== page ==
Magpie Mafia

On my last day in Colorado, as Arctic air enveloped the Front Range and snow began to coat our Littleton farm, a flock of black-billed magpies arrived to scour the trees, shrubs and pastures for anything edible.  Members of the crow family, these large, flashy omnivores are noisy and aggressive; while individuals may be vulnerable to hawks and other predators, magpie flocks are carefree and defiant.

Spotting our backyard feeder, several members of the gang alighted beneath it to search the ground for fallen seed.  They were soon joined by fifteen other magpies, nudging each other to get at the handouts.  Though a certain hierarchy was evident, they seemed to tolerate one another's company; after all, such flocks form as both a means of self defense and to increase their success at finding food.  For once, the fox squirrels deferred to avian visitors, circling at a distance to await their opportunity.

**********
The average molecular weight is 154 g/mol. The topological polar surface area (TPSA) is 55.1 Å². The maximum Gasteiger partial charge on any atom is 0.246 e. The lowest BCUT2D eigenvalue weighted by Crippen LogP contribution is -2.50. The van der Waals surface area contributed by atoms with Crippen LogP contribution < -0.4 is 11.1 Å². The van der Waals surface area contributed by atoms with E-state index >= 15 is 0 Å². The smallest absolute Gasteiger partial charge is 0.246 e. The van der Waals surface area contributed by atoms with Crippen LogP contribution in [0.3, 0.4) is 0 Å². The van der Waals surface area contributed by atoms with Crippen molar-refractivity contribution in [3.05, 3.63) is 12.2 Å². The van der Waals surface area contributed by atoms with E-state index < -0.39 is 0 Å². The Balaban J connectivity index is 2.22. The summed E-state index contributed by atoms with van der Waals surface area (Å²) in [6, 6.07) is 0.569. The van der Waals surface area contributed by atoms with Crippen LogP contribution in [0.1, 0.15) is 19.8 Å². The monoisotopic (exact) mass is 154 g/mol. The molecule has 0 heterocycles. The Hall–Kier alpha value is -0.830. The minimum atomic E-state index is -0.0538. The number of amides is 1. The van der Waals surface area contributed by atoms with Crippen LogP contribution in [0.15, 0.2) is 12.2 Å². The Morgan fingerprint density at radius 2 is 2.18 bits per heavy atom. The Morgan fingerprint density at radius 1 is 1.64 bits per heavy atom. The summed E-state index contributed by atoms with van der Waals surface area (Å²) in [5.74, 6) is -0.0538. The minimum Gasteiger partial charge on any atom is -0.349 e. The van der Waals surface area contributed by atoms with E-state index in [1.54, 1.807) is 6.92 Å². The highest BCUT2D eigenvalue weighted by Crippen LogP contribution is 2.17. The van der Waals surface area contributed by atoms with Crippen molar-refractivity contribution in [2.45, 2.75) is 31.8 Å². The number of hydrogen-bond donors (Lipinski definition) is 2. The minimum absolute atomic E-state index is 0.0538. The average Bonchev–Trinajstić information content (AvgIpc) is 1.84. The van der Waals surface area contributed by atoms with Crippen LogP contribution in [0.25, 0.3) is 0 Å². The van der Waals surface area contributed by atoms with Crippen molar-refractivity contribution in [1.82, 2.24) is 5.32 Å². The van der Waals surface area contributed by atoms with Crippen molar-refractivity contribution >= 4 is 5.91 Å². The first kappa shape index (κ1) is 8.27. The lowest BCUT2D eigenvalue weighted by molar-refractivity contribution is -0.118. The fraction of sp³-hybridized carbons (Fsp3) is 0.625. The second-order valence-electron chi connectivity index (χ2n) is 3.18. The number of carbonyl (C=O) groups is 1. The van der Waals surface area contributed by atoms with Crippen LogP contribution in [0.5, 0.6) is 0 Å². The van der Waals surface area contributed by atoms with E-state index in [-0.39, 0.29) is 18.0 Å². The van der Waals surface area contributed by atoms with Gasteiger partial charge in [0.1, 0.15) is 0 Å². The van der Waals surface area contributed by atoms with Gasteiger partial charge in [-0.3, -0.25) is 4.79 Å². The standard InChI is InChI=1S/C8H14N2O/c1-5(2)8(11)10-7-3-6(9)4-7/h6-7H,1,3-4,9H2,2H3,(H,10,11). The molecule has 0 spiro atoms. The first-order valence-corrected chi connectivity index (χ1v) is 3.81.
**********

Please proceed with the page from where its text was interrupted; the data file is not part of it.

Like most birds, magpies are less gregarious during the warmer months and many move into higher terrain to raise their families.  Come fall, they gather in family-based clans, roaming the piedmont and foothills to feast on a wide variety of natural and human-produced foods.  Though despised by some farmers and gardeners, these flamboyant birds consume many destructive insects and rodents; they are both vital members of western ecosystems and conspicuous symbols of their open landscapes.